Ancient genomic sequences have started to reveal the origin and the demographic impact of farmers from the Neolithic period spreading into Europe. The adoption of farming, stock breeding and sedentary societies during the Neolithic may have resulted in adaptive changes in genes associated with immunity and diet. However, the limited data available from earlier hunter-gatherers preclude an understanding of the selective processes associated with this crucial transition to agriculture in recent human evolution. Here we sequence an approximately 7,000-year-old Mesolithic skeleton discovered at the La Braña-Arintero site in León, Spain, to retrieve a complete pre-agricultural European human genome. Analysis of this genome in the context of other ancient samples suggests the existence of a common ancient genomic signature across western and central Eurasia from the Upper Paleolithic to the Mesolithic. The La Braña individual carries ancestral alleles in several skin pigmentation genes, suggesting that the light skin of modern Europeans was not yet ubiquitous in Mesolithic times. Moreover, we provide evidence that a significant number of derived, putatively adaptive variants associated with pathogen resistance in modern Europeans were already present in this hunter-gatherer.
Reconstructions of the vegetation of Europe during the Last Glacial Maximum (LGM) are an enigma. Pollen-based analyses have suggested that Europe was largely covered by steppe and tundra, and forests persisted only in small refugia. Climate-vegetation model simulations on the other hand have consistently suggested that broad areas of Europe would have been suitable for forest, even in the depths of the last glaciation. Here we reconcile models with data by demonstrating that the highly mobile groups of hunter-gatherers that inhabited Europe at the LGM could have substantially reduced forest cover through the ignition of wildfires. Similar to hunter-gatherers of the more recent past, Upper Paleolithic humans were masters of the use of fire, and preferred inhabiting semi-open landscapes to facilitate foraging, hunting and travel. Incorporating human agency into a dynamic vegetation-fire model and simulating forest cover shows that even small increases in wildfire frequency over natural background levels resulted in large changes in the forested area of Europe, in part because trees were already stressed by low atmospheric CO2 concentrations and the cold, dry, and highly variable climate. Our results suggest that the impact of humans on the glacial landscape of Europe may be one of the earliest large-scale anthropogenic modifications of the earth system.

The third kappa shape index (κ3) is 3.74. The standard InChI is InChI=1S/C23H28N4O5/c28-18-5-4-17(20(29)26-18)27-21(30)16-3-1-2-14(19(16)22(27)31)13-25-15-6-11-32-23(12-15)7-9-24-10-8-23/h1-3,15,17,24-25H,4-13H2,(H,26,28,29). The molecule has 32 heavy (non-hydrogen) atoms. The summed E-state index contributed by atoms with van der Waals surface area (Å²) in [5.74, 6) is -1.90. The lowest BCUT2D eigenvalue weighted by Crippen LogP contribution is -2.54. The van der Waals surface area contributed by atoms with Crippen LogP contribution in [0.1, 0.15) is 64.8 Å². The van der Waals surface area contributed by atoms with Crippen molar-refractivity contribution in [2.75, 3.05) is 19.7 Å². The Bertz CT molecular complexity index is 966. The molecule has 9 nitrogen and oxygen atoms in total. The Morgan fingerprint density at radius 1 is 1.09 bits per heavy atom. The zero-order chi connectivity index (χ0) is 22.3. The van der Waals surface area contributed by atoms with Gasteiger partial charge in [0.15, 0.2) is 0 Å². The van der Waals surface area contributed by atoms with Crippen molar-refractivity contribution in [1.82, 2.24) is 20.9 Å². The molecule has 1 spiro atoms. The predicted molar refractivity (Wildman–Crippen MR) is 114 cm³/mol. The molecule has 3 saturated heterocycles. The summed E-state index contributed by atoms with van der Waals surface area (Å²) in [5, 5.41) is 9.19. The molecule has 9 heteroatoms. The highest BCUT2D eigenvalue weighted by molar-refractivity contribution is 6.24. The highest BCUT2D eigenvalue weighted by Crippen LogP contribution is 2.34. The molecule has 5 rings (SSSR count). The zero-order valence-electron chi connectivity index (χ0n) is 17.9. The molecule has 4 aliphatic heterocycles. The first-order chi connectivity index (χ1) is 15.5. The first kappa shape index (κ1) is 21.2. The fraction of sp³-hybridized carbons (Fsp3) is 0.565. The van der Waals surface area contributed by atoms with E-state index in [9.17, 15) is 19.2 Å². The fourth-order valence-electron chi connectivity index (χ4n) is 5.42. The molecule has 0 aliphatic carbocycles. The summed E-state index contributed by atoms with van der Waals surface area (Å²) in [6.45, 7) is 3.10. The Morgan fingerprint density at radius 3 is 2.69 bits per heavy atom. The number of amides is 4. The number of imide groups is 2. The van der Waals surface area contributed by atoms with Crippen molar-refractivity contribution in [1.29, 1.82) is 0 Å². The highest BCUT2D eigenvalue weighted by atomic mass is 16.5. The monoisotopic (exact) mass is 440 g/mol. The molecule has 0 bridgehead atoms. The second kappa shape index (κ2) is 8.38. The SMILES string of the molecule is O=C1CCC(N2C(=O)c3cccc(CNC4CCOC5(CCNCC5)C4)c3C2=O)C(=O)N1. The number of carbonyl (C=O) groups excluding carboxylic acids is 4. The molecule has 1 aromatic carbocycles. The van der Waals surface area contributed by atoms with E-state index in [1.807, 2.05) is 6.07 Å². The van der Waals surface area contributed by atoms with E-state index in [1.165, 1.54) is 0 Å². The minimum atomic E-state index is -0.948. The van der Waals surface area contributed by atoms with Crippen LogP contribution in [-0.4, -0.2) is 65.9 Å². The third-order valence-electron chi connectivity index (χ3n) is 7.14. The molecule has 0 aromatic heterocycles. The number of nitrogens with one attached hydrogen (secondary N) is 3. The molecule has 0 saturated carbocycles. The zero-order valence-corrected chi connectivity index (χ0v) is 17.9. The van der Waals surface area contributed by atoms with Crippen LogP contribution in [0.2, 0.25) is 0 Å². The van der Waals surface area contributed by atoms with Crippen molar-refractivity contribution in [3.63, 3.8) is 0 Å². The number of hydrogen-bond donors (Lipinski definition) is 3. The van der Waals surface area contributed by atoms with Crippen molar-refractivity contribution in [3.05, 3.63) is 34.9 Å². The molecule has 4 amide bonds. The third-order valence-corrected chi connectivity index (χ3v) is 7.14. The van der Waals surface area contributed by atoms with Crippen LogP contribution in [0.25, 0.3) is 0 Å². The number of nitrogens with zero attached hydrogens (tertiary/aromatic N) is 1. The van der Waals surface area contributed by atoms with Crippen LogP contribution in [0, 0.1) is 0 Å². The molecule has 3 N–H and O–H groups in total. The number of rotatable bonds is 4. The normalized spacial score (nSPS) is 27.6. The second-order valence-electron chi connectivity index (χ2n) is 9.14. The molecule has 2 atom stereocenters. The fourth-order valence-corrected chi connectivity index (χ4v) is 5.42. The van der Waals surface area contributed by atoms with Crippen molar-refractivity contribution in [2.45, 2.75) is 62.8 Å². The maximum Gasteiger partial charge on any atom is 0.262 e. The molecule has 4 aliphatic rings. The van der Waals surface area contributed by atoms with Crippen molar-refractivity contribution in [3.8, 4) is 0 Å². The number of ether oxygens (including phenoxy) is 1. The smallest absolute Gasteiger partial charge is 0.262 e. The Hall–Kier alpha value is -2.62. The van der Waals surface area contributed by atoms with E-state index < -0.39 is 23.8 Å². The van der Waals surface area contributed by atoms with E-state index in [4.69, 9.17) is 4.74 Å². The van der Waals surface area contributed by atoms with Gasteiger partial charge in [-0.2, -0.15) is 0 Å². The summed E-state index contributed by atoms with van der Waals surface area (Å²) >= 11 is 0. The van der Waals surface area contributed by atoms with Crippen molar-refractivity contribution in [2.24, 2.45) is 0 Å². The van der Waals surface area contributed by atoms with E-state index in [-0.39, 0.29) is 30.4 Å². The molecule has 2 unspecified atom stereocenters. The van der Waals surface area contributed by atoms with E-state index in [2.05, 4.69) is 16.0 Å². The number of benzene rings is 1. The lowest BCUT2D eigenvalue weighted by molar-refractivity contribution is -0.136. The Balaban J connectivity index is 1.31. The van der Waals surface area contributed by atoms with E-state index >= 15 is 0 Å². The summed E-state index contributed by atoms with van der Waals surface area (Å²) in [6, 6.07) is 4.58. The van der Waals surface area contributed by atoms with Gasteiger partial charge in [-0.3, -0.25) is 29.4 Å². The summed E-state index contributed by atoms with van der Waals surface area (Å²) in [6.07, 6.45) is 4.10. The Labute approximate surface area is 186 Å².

Luminescence dating at the stratified prehistoric site of Attirampakkam, India, has shown that processes signifying the end of the Acheulian culture and the emergence of a Middle Palaeolithic culture occurred at 385 ± 64 thousand years ago (ka), much earlier than conventionally presumed for South Asia. The Middle Palaeolithic continued at Attirampakkam until 172 ± 41 ka. Chronologies of Middle Palaeolithic technologies in regions distant from Africa and Europe are crucial for testing theories about the origins and early evolution of these cultures, and for understanding their association with modern humans or archaic hominins, their links with preceding Acheulian cultures and the spread of Levallois lithic technologies. The geographic location of India and its rich Middle Palaeolithic record are ideally suited to addressing these issues, but progress has been limited by the paucity of excavated sites and hominin fossils as well as by geochronological constraints. At Attirampakkam, the gradual disuse of bifaces, the predominance of small tools, the appearance of distinctive and diverse Levallois flake and point strategies, and the blade component all highlight a notable shift away from the preceding Acheulian large-flake technologies. These findings document a process of substantial behavioural change that occurred in India at 385 ± 64 ka and establish its contemporaneity with similar processes recorded in Africa and Europe. This suggests complex interactions between local developments and ongoing global transformations. Together, these observations call for a re-evaluation of models that restrict the origins of Indian Middle Palaeolithic culture to the incidence of modern human dispersals after approximately 125 ka.